The U.S. Department of Labor has recovered more than $1.1 million lost by workers when a Miami-based firm raided the employee profit-sharing fund and used the money for operating expenses.
A court judgment provided restitution to the tune of $1,154,848.25 plus interest to the profit-sharing retirement account of X-Ray Equipment Co. The ruling also removed the company as a fiduciary to the plan and appointed an independent overseer.
“These workers’ retirement dreams were threatened by the mismanagement of their retirement plan,” said Secretary of Labor Elaine L. Chao. In unusually heated comments, Secretary Chao added, “This legal action restores nearly $1.2 million to pay these workers retirement benefits and ensures the plan’s future integrity by the appointment of an independent fiduciary.”
According to the suit filed by the U.S. Department of Labor, the company and its president violated the Employee Retirement Income Security Act, or ERISA, by failing to collect loans and interest between September 20, 2000 and the present. Essentially, the company president made unsecured loans from the employee retirement fund, and then failed to repay them. The lawsuit also claims that when the company president did receive loan and interest payments, he deposited the money in company operating accounts, instead of repaying the pension fund. The funds were allegedly used to cover company operating expenses. This resulted in losses to the plan that made it impossible to pay employee benefits as they came due.
Unfortunately, this situation is far from unique. In 2006, the Employee Benefits Security Administration or EBSA collected more than $1.4 billion in misappropriated benefit funds, including 401K accounts, healthcare accounts, retirement accounts and other benefits for American workers and their families.
In a similar incident, Macristy Industries Inc. of New Britain Connecticut was required to repay more than $2 million to the company’s retirement plan earlier this month, under a court order resolving the lawsuit filed by the U.S. Department of Labor.
At that time, Secretary Chao said, “Workers’ retirement plans are not piggy banks for company executives.” She added, “This legal action restores $2.1 million to these workers’ retirement plan and prohibits the company’s president from ever again serving as a fiduciary of an ERISA-covered employee benefits plan.”
In the current case, the president of X-Ray Equipment Co., who oversaw the retirement plan, is deceased. In his September 2006 obituary, he is listed as a resident of Miami since 1938 who succumbed to cancer. He was married for 53 years and was survived by 3 sons, 3 daughters, 13 grandchildren and 3 great-grandchildren. A Korean War-era U.S. Air Force veteran, he chaired many political fundraisers. He was a member of the Miami Shores Community Church where he served as President of the Church Council and on numerous committees. According to sources at the U.S. Department of Labor, the company president failed to prudently invest plan assets by concentrating a majority of the investments in notes and mortgages without investigating the soundness of such investments. Eventually, these improper investments resulted in losses to the plan of more than $1.5 million, according to court documents.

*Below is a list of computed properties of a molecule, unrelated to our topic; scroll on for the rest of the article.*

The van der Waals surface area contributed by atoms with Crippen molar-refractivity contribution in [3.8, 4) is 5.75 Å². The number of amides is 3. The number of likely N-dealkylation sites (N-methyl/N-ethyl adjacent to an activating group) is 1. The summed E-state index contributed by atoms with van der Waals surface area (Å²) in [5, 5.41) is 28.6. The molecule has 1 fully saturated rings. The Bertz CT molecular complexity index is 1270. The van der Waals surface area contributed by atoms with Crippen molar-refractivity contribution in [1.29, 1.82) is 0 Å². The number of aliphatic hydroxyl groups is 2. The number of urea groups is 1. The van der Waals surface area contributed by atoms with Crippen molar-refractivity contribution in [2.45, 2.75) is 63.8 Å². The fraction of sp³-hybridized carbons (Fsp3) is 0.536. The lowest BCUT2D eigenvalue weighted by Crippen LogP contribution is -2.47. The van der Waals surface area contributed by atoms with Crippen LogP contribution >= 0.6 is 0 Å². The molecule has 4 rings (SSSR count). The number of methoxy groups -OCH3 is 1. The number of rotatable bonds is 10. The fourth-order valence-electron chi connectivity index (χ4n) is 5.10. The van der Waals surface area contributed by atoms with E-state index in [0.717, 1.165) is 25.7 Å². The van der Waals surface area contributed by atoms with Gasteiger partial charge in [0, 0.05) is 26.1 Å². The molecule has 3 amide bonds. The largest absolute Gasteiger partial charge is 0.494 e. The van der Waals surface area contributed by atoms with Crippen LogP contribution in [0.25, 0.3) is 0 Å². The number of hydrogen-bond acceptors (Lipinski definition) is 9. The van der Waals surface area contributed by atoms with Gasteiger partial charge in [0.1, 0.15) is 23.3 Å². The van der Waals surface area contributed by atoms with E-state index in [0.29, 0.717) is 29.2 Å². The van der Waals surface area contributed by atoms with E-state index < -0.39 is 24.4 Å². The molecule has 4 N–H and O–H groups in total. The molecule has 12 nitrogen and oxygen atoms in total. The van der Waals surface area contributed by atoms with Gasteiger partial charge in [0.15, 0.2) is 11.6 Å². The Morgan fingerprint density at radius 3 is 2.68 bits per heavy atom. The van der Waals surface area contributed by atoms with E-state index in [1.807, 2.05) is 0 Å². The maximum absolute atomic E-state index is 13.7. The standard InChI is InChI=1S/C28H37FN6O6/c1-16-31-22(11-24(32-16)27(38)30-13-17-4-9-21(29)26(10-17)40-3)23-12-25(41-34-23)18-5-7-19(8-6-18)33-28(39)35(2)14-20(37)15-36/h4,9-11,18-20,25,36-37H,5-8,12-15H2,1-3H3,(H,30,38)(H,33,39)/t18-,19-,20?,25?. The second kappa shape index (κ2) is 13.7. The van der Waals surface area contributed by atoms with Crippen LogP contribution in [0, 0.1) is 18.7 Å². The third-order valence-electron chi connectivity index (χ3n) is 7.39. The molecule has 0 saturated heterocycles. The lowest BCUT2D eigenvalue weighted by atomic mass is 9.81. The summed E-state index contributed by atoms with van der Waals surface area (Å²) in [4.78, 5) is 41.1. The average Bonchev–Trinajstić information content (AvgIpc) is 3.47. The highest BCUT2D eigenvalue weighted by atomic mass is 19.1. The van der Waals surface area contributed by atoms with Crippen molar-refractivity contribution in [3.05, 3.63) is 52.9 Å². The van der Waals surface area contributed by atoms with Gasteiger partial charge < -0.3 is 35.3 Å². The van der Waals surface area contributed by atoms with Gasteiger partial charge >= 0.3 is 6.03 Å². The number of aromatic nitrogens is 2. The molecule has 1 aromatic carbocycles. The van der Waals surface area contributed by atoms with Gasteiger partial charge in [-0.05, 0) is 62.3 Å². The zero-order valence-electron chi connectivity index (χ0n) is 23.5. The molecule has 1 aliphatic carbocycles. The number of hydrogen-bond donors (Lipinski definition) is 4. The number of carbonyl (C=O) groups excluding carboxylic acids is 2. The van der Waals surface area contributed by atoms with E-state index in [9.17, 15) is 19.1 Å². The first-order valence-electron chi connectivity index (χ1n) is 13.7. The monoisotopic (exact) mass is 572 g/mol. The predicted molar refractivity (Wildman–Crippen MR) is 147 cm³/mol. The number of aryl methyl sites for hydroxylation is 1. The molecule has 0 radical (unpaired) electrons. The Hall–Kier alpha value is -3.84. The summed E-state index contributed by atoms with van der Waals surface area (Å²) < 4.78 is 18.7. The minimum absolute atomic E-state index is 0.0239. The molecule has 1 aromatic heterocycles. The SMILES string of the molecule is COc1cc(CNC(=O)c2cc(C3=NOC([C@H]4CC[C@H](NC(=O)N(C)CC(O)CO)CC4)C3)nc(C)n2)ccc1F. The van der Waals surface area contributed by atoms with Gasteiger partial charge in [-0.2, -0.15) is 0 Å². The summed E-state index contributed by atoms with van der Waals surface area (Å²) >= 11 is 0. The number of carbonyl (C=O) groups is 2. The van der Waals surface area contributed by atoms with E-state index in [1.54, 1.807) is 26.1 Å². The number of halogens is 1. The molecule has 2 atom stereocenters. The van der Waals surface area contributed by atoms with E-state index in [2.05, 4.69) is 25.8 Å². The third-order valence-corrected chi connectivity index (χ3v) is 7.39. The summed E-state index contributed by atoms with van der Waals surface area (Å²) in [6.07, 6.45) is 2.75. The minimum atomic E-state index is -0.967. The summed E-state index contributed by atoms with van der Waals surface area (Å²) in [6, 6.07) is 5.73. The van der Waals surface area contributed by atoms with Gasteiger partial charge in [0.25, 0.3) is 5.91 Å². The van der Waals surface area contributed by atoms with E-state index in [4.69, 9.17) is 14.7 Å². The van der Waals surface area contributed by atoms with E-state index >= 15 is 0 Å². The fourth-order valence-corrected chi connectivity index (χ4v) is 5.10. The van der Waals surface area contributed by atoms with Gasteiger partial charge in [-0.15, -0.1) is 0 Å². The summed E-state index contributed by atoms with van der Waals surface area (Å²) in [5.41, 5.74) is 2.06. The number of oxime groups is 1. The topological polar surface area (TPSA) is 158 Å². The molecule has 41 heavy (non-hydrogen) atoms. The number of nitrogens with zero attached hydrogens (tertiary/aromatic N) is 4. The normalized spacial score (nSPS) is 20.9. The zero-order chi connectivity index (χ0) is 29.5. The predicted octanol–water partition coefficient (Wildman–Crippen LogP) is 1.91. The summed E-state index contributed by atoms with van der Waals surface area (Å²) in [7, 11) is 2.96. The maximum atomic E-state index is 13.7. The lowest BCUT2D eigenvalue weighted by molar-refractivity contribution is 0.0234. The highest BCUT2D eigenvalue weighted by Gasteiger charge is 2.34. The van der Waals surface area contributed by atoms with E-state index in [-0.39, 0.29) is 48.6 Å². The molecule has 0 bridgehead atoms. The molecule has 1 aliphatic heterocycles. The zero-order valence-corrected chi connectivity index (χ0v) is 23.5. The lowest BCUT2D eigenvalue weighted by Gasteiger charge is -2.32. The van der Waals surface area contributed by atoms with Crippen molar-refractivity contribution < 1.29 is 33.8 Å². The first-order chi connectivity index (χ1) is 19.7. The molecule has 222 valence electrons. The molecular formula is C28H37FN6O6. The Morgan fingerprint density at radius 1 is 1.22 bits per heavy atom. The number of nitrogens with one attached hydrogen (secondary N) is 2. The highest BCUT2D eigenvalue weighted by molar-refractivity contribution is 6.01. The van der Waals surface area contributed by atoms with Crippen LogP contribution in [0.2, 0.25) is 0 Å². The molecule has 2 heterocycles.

Under this judgment in the U.S. District Court for the Southern District of Florida in Miami, an independent trustee was appointed to head the fund. Jeanne Barnes Bryant has the authority to collect assets owed to the plan, to evaluate outstanding claims, and to make payments both to plan participants and to creditors. Those creditors include workers who are owed unpaid profit-sharing or retirement benefits.
Normally in such a situation, the plan’s trustee would be permanently enjoined from acting as fiduciary for any benefit plans. In this case, because the company president was already deceased, that condition did not apply.
This judgment resulted from an investigation conducted by the Miami District Office of the Labor Department’s Employee Benefits Security Administration (EBSA). The suit was originally filed in federal court on February 7, 2007, according to Gloria Della, a Labor Department spokesperson.